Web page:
By Paco Francoli
OTTAWA--Liberal MPs are accusing Alliance MPs of souring Canada-U.S. relations by distributing newspaper articles and other related materials to American politicians highlighting the government's opposition to the war in Iraq as well as anti-American statements made by Grit MPs.
Liberal MP Sarkis Assadourian (Brampton Centre, Ont.) said he learned about the situation during a recent trip to Washington, D.C., as part of the Canada-U.S. Inter-Parliamentary Group when one of his American counterparts, Republican Congressman Don Manzullo, showed him the documents.
Mr. Assadourian said the incident cast a pall over the meetings, which took place during the war, and that he was stuck doing damage control.
"When I was there I was shown letters and speeches and newspaper articles that Liberal Party Members of the House of Commons had spoken up against the Americans regarding the war in Iraq," he said.
"It doesn't help the situation. It doesn't help trade. It doesn't help the border issue. The best thing is for people to show leadership and look forward."
Mr. Assadourian, while admitting that relations between Canada and the U.S. have soured considerably since the Liberal government decided not to support the U.S.-led war effort, stressed that when travelling abroad, politicians should avoid airing their dirty laundry in public.
"The point I'm making is that no Member of Parliament should travel outside our country and knock down our own country," he said, adding that he also wasn't impressed when Alliance Leader Stephen Harper (Calgary Southwest, Alta.) and his party's foreign affairs critic, Stockwell Day (Okanagan-Coquihalla, B.C.) co-wrote an article in The Washington Post which was critical of the federal government's war stance.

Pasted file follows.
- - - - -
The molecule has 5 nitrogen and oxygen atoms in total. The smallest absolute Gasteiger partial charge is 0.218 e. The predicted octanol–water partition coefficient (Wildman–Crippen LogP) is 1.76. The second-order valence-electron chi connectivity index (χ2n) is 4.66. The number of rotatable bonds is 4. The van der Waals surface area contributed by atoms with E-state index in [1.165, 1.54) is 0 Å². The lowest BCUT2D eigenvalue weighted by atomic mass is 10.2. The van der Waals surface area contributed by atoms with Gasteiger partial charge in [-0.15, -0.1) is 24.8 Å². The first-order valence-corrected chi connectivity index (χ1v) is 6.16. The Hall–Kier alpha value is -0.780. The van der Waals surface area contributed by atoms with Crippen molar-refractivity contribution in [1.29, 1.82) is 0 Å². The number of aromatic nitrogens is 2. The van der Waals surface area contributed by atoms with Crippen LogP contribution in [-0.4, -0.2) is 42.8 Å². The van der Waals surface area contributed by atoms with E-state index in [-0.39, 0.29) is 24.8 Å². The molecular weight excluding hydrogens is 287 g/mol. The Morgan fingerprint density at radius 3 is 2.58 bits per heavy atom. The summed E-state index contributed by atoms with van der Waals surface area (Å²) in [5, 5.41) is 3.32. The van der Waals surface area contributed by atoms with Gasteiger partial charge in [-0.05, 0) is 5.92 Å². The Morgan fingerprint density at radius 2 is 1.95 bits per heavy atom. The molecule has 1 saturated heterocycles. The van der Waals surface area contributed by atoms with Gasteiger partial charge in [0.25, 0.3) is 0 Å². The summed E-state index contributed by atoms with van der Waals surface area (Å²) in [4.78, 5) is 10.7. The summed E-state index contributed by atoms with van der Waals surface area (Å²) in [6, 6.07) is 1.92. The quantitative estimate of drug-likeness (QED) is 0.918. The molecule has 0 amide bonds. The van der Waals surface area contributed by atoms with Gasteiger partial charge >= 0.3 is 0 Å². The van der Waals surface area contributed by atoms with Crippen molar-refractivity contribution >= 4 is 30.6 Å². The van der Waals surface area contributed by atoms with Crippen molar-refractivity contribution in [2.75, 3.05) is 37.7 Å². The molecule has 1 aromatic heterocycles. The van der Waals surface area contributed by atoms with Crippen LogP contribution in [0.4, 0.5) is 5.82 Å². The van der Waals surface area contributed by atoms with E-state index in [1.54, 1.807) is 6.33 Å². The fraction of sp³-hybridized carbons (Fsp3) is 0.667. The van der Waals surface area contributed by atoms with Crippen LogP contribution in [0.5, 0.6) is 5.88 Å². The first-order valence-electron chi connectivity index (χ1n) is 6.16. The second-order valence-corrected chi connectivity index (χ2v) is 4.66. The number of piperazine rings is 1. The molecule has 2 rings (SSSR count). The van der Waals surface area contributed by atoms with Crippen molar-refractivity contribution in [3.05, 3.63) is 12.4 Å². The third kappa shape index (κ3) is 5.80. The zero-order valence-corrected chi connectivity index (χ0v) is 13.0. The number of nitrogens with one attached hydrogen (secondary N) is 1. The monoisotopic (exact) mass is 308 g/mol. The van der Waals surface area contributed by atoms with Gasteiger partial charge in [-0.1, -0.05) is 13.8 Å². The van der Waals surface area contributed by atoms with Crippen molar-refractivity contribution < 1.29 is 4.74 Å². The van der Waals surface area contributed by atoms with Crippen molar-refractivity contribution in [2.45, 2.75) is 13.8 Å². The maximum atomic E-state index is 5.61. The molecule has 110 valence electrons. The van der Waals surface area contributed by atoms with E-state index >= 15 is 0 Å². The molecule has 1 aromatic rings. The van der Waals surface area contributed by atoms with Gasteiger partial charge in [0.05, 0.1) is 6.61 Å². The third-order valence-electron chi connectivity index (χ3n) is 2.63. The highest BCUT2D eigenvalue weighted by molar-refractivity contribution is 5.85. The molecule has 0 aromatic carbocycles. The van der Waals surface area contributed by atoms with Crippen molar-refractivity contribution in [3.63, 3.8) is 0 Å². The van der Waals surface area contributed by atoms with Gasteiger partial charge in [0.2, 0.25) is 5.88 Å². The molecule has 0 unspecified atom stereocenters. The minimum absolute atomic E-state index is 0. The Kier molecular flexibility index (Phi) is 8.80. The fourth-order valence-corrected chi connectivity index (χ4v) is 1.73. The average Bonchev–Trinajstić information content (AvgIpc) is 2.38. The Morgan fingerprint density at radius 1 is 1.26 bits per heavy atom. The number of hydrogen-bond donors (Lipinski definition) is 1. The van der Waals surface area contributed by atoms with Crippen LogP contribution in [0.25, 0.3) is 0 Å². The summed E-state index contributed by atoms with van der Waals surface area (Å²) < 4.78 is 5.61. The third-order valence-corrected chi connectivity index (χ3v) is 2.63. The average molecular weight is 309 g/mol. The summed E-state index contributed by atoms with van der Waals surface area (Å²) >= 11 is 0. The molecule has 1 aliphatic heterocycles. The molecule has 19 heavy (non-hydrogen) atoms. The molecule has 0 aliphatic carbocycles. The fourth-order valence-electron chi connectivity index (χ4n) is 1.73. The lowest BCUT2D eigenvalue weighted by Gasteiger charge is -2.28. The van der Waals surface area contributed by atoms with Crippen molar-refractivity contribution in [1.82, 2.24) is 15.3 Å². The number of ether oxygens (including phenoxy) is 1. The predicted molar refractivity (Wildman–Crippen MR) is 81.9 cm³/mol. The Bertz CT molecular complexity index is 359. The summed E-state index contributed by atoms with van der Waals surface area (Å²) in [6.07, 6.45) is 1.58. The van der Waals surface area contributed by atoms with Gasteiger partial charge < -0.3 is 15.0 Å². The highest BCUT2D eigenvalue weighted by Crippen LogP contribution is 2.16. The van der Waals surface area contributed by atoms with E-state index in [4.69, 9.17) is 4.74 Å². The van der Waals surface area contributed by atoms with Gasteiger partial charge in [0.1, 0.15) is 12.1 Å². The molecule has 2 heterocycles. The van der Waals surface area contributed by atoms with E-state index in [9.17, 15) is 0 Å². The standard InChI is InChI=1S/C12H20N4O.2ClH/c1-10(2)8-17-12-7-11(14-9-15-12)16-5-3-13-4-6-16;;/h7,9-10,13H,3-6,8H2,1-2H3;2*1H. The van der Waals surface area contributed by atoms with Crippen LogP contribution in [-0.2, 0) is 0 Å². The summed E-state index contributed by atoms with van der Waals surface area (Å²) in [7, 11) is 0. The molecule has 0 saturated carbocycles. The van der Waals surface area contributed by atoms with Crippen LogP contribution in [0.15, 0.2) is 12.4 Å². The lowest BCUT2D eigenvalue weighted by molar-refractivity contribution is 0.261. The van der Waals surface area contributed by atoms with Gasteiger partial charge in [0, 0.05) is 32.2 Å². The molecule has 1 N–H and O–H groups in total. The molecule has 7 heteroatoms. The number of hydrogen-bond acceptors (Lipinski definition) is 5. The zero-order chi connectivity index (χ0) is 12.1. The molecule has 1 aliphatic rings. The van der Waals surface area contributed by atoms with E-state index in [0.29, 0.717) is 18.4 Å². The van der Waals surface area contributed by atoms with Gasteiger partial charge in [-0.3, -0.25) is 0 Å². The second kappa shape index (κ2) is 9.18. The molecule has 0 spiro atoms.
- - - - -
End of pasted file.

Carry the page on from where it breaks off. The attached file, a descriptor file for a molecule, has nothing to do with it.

"If he [Harper] wants to make a point, he should make it in the House of Commons in Canada, not to go outside and bash Canada. We used to get upset when the Bloc Québécois did that. These guys are doing the same thing," he said.
Mr. Assadourian, Parliamentary secretary to Immigration Minister Denis Coderre (Bourassa, Que.), said that Alliance MP Rob Merrifield (Yellowhead, Alta.), his party's health critic, gave the American politicians the documents and that he later confronted the Alliance MP about the matter upon his return to Ottawa.
In an interview, Mr. Merrifield confirmed that the two MPs exchanged heated words in the lobby of the Commons and that they "agreed to disagree."
Mr. Merrifield denied giving the American politicians any newspaper articles, adding he wasn't aware of them. But he admitted personally handing over copies of speeches by Alliance Leader Harper delivered in the Commons to several current and former U.S. politicians, including military officials, during a recent "leadership conference" he attended in Washington, D.C.
The trip, which took place the week the war started and which he paid for out of his own pocket, was organized by the Christian Embassy, a non-partisan organization that works closely with leaders on Capitol Hill and the Pentagon.
Alliance MPs Chuck Strahl (Fraser Valley, B.C.) and Jim Abbott (Kootenay-Columbia, B.C.) also attended.
Mr. Merrifield said he felt it was important that his American counterparts understand that the Liberal government doesn't speak for all Canadians.
"The Liberal Party should be quite embarrassed over the way they have treated this entire situation. What Americans need to hear is that view is not reflective of all Canadians, particularly in the West and my riding," he said.